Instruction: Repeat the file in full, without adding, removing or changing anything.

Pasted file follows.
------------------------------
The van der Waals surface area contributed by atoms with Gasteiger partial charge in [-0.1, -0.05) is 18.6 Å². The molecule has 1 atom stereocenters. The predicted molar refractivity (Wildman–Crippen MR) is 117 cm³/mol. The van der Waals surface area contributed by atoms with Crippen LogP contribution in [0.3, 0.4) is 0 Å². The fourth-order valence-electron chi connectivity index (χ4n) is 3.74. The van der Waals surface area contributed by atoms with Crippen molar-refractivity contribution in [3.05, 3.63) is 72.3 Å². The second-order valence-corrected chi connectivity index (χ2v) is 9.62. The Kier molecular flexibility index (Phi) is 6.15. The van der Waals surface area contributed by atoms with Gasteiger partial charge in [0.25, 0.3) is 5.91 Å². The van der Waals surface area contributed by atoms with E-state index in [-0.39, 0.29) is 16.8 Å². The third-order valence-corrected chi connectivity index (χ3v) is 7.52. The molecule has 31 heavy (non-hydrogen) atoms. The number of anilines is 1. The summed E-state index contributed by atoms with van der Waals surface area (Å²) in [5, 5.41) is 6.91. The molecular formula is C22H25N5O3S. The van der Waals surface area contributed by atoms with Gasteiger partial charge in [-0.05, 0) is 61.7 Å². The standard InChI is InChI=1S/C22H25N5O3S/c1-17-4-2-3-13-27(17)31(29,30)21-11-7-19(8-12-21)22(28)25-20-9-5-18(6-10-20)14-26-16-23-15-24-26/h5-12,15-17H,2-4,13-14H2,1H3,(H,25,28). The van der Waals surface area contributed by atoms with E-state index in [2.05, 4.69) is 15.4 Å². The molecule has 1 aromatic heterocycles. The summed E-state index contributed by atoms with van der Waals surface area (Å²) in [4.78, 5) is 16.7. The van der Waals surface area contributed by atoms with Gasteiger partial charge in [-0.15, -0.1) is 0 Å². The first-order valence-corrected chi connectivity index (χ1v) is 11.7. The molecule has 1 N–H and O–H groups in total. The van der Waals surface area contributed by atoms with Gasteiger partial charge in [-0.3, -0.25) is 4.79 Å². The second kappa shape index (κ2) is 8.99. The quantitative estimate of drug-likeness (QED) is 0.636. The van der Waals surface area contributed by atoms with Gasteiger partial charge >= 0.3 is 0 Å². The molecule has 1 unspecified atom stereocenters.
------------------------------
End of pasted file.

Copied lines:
The van der Waals surface area contributed by atoms with Gasteiger partial charge in [-0.1, -0.05) is 18.6 Å². The molecule has 1 atom stereocenters. The predicted molar refractivity (Wildman–Crippen MR) is 117 cm³/mol. The van der Waals surface area contributed by atoms with Crippen LogP contribution in [0.3, 0.4) is 0 Å². The fourth-order valence-electron chi connectivity index (χ4n) is 3.74. The van der Waals surface area contributed by atoms with Crippen molar-refractivity contribution in [3.05, 3.63) is 72.3 Å². The second-order valence-corrected chi connectivity index (χ2v) is 9.62. The Kier molecular flexibility index (Phi) is 6.15. The van der Waals surface area contributed by atoms with Gasteiger partial charge in [0.25, 0.3) is 5.91 Å². The van der Waals surface area contributed by atoms with E-state index in [-0.39, 0.29) is 16.8 Å². The third-order valence-corrected chi connectivity index (χ3v) is 7.52. The molecule has 31 heavy (non-hydrogen) atoms. The number of anilines is 1. The summed E-state index contributed by atoms with van der Waals surface area (Å²) in [5, 5.41) is 6.91. The molecular formula is C22H25N5O3S. The van der Waals surface area contributed by atoms with Gasteiger partial charge in [-0.05, 0) is 61.7 Å². The standard InChI is InChI=1S/C22H25N5O3S/c1-17-4-2-3-13-27(17)31(29,30)21-11-7-19(8-12-21)22(28)25-20-9-5-18(6-10-20)14-26-16-23-15-24-26/h5-12,15-17H,2-4,13-14H2,1H3,(H,25,28). The van der Waals surface area contributed by atoms with E-state index in [2.05, 4.69) is 15.4 Å². The molecule has 1 aromatic heterocycles. The summed E-state index contributed by atoms with van der Waals surface area (Å²) in [4.78, 5) is 16.7. The van der Waals surface area contributed by atoms with Gasteiger partial charge in [-0.15, -0.1) is 0 Å². The first-order valence-corrected chi connectivity index (χ1v) is 11.7. The molecule has 1 N–H and O–H groups in total. The van der Waals surface area contributed by atoms with Gasteiger partial charge in [-0.3, -0.25) is 4.79 Å². The second kappa shape index (κ2) is 8.99. The quantitative estimate of drug-likeness (QED) is 0.636. The van der Waals surface area contributed by atoms with Gasteiger partial charge >= 0.3 is 0 Å². The molecule has 1 unspecified atom stereocenters.